“I just felt like I should come out to support—I have a cousin at Mizzou,” Ervin said. “I look forward to posting pictures, and having this [event] get around so I can tell her, ‘We stand with you and we support you.’”
“The vitality of University life depends on a safe environment, one that is free of racism and fear.”
Associate Sociology Professor C. Shawn McGuffey, who has worked at the University for 10 years, spoke about the stories of racism he has heard from students of color during his tenure. He said that the demonstration held today was the largest showing of solidarity that he has witnessed while at BC.
Sociology professor Stephen Pfohl, who was at the rally but did not speak, echoed McGuffey after the event, saying that he believes racism still exists on campus. On the afternoon of the demonstration, Pfohl wore an “Eradicate Boston College Racism Movement” T-shirt in support of the group whose aim is to eradicate injustice and racism at BC.
“While it is fortunate that BC has not recently experienced dramatic displays of overt racism, such as those apparently manifest at University Missouri, it is important to recognize that a variety of more subtle forms of institutional racism and the microaggressions that accompany it remain in place on our campus as in society as a whole,” Pfohl said in an email. “This was underscored in some of the moving comments made by students at yesterday’s rally.”
Pfohl said that Mogan’s approval of the demonstration shows the administration’s efforts to work with students to solve issues that arise from racial injustice on campus.
Laast said that students and faculty should take the love that was shared at the “Blackout” with them into their daily lives at BC. Laast also contacted Cai Thomas, MCAS ’16, to film the rally on Thursday. The footage that Thomas gathered was shown on CBS’ local affiliate, which airs in the Greater Boston area.
“With events surrounding race, you start to see the same people, but I saw faces at the rally that I had never seen before, which was really cool,” Thomas said. “There are so many students who are really trying to facilitate a different type of change so that freshman students of color come and don’t feel uncomfortable within the first two weeks. It’s very hard to hear stories from freshmen already who are facing intimidation on campus.”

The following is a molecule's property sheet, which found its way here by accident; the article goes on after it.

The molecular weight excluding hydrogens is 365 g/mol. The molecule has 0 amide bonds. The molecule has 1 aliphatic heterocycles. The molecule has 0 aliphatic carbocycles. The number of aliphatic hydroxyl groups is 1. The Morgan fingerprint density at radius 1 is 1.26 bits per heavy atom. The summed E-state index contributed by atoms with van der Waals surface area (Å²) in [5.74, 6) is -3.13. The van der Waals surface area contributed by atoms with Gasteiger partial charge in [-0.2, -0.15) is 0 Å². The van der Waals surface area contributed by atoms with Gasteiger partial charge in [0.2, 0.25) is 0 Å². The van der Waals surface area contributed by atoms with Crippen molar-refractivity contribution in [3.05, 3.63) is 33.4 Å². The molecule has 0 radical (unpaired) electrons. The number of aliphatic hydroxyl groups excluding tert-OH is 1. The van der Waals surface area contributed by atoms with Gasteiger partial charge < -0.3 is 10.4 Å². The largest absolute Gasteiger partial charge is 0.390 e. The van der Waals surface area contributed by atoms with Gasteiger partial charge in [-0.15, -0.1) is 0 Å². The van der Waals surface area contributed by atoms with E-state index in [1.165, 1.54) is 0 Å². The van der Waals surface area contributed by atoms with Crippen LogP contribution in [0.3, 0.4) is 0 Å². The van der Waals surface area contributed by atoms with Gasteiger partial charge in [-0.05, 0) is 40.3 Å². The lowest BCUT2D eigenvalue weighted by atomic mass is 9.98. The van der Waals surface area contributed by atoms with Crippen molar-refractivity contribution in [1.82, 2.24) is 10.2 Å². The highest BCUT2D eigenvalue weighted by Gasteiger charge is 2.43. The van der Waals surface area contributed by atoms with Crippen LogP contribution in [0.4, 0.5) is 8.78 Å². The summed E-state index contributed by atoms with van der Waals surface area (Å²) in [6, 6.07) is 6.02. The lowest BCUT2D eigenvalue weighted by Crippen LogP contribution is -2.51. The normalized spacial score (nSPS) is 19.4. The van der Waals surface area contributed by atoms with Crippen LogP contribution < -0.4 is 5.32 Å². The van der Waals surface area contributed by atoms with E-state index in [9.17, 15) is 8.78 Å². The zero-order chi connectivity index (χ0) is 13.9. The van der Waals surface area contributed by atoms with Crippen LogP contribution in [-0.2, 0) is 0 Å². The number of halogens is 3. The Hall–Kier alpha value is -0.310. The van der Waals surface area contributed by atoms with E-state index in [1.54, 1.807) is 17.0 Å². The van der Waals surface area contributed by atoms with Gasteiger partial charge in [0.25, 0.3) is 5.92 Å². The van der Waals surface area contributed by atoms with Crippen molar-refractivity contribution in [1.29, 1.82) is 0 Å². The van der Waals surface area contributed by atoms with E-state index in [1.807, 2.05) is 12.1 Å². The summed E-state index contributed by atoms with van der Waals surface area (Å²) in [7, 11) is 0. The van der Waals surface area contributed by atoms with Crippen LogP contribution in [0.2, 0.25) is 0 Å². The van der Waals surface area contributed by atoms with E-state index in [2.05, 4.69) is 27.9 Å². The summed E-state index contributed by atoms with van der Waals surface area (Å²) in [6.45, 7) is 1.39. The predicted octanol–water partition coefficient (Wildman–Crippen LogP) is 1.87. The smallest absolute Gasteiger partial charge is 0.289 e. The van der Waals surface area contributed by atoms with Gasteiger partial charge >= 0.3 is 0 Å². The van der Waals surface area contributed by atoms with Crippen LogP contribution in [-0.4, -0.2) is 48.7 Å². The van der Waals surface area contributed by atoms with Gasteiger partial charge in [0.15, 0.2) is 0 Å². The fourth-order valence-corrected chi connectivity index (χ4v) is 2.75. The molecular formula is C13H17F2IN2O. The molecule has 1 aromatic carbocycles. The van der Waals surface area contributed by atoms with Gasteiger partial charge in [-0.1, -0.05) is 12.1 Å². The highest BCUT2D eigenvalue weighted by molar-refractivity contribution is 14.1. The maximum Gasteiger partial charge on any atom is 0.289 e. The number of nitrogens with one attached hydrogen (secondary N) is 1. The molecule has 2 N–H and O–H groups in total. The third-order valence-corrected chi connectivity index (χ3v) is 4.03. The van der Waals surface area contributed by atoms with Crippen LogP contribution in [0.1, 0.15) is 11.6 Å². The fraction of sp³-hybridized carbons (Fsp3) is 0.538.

The Thea Bowman AHANA and Intercultural Center plans to hold additional events in the coming days concerning the threats at the University of Missouri. Laast said that AHANA Leadership Council is currently planning a vigil for those affected by the violence in Missouri.
Olivia Hussey, vice president of the Undergraduate Government of Boston College and MCAS ’17, said the UGBC Executive Council was in support of the “Blackout” and stands in solidarity with the students at the University of Missouri. She hopes that BC students will continue to come together to fight racism and discrimination on campus.
“The vitality of University life depends on a safe environment, one that is free of racism and fear,” Hussey said. “By uniting together today at the center of our campus, we hope to show Missouri students we stand with them.”
Correction: the vigil for those affected by violence in Missouri will be planned by the AHANA Leadership Council.
Nov. 16: This article has been updated.
Featured Image by Julia Hopkins / Heights Staff